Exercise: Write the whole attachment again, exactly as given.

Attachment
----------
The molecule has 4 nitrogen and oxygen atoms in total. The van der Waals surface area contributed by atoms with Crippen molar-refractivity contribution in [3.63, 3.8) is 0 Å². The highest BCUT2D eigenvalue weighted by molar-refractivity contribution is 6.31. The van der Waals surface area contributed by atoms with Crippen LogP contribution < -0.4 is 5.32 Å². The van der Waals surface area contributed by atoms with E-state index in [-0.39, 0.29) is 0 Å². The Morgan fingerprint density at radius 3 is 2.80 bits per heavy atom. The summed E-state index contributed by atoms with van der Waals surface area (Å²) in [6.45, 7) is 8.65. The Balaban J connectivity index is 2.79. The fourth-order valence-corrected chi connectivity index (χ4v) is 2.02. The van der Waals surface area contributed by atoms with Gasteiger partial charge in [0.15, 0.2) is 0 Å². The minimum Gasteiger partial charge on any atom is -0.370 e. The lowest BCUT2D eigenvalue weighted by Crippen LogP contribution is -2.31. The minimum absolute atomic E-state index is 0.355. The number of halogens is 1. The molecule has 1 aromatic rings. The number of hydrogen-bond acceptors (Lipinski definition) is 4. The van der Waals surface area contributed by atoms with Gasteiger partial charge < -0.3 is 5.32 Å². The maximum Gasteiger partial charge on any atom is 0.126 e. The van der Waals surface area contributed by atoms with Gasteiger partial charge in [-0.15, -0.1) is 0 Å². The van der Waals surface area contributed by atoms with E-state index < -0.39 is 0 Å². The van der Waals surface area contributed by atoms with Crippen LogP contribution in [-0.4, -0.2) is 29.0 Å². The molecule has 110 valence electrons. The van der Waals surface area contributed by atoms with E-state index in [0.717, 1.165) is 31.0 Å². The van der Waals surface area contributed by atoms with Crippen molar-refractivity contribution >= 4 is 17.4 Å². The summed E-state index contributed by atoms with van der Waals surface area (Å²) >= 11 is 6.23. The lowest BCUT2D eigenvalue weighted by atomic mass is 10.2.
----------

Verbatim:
The molecule has 4 nitrogen and oxygen atoms in total. The van der Waals surface area contributed by atoms with Crippen molar-refractivity contribution in [3.63, 3.8) is 0 Å². The highest BCUT2D eigenvalue weighted by molar-refractivity contribution is 6.31. The van der Waals surface area contributed by atoms with Crippen LogP contribution < -0.4 is 5.32 Å². The van der Waals surface area contributed by atoms with E-state index in [-0.39, 0.29) is 0 Å². The Morgan fingerprint density at radius 3 is 2.80 bits per heavy atom. The summed E-state index contributed by atoms with van der Waals surface area (Å²) in [6.45, 7) is 8.65. The Balaban J connectivity index is 2.79. The fourth-order valence-corrected chi connectivity index (χ4v) is 2.02. The van der Waals surface area contributed by atoms with Gasteiger partial charge in [0.15, 0.2) is 0 Å². The minimum Gasteiger partial charge on any atom is -0.370 e. The lowest BCUT2D eigenvalue weighted by Crippen LogP contribution is -2.31. The minimum absolute atomic E-state index is 0.355. The number of halogens is 1. The molecule has 1 aromatic rings. The number of hydrogen-bond acceptors (Lipinski definition) is 4. The van der Waals surface area contributed by atoms with Gasteiger partial charge < -0.3 is 5.32 Å². The maximum Gasteiger partial charge on any atom is 0.126 e. The van der Waals surface area contributed by atoms with Gasteiger partial charge in [-0.15, -0.1) is 0 Å². The van der Waals surface area contributed by atoms with E-state index < -0.39 is 0 Å². The van der Waals surface area contributed by atoms with Crippen LogP contribution in [-0.4, -0.2) is 29.0 Å². The molecule has 110 valence electrons. The van der Waals surface area contributed by atoms with E-state index in [0.717, 1.165) is 31.0 Å². The van der Waals surface area contributed by atoms with Crippen molar-refractivity contribution >= 4 is 17.4 Å². The summed E-state index contributed by atoms with van der Waals surface area (Å²) >= 11 is 6.23. The lowest BCUT2D eigenvalue weighted by atomic mass is 10.2.